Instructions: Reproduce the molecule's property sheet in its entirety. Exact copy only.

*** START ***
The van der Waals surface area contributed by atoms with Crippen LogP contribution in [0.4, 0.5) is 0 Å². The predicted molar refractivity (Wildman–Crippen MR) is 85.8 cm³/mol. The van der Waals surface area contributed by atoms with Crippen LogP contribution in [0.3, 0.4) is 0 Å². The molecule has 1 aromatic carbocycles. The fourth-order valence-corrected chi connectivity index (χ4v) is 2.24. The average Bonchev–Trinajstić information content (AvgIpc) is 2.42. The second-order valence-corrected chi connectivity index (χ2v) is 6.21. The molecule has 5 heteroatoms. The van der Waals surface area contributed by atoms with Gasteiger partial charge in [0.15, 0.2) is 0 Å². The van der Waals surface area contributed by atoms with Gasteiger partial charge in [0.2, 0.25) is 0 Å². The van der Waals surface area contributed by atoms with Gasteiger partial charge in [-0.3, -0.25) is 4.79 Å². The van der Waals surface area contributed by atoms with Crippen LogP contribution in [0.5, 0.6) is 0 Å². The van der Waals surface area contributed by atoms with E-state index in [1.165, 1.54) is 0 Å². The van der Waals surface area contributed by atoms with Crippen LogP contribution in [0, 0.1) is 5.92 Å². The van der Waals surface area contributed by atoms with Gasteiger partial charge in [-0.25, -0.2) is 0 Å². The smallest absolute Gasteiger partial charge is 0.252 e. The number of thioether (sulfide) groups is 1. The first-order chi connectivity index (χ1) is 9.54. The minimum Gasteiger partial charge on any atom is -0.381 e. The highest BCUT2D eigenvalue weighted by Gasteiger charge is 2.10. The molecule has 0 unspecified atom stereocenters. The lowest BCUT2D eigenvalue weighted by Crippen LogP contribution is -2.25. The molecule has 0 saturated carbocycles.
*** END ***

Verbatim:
The van der Waals surface area contributed by atoms with Crippen LogP contribution in [0.4, 0.5) is 0 Å². The predicted molar refractivity (Wildman–Crippen MR) is 85.8 cm³/mol. The van der Waals surface area contributed by atoms with Crippen LogP contribution in [0.3, 0.4) is 0 Å². The molecule has 1 aromatic carbocycles. The fourth-order valence-corrected chi connectivity index (χ4v) is 2.24. The average Bonchev–Trinajstić information content (AvgIpc) is 2.42. The second-order valence-corrected chi connectivity index (χ2v) is 6.21. The molecule has 5 heteroatoms. The van der Waals surface area contributed by atoms with Gasteiger partial charge in [0.15, 0.2) is 0 Å². The van der Waals surface area contributed by atoms with Gasteiger partial charge in [0.2, 0.25) is 0 Å². The van der Waals surface area contributed by atoms with Gasteiger partial charge in [-0.3, -0.25) is 4.79 Å². The van der Waals surface area contributed by atoms with Crippen LogP contribution in [0.5, 0.6) is 0 Å². The van der Waals surface area contributed by atoms with E-state index in [1.165, 1.54) is 0 Å². The van der Waals surface area contributed by atoms with Crippen LogP contribution in [0, 0.1) is 5.92 Å². The van der Waals surface area contributed by atoms with Gasteiger partial charge in [-0.25, -0.2) is 0 Å². The smallest absolute Gasteiger partial charge is 0.252 e. The number of thioether (sulfide) groups is 1. The first-order chi connectivity index (χ1) is 9.54. The minimum Gasteiger partial charge on any atom is -0.381 e. The highest BCUT2D eigenvalue weighted by Gasteiger charge is 2.10. The molecule has 0 unspecified atom stereocenters. The lowest BCUT2D eigenvalue weighted by Crippen LogP contribution is -2.25. The molecule has 0 saturated carbocycles.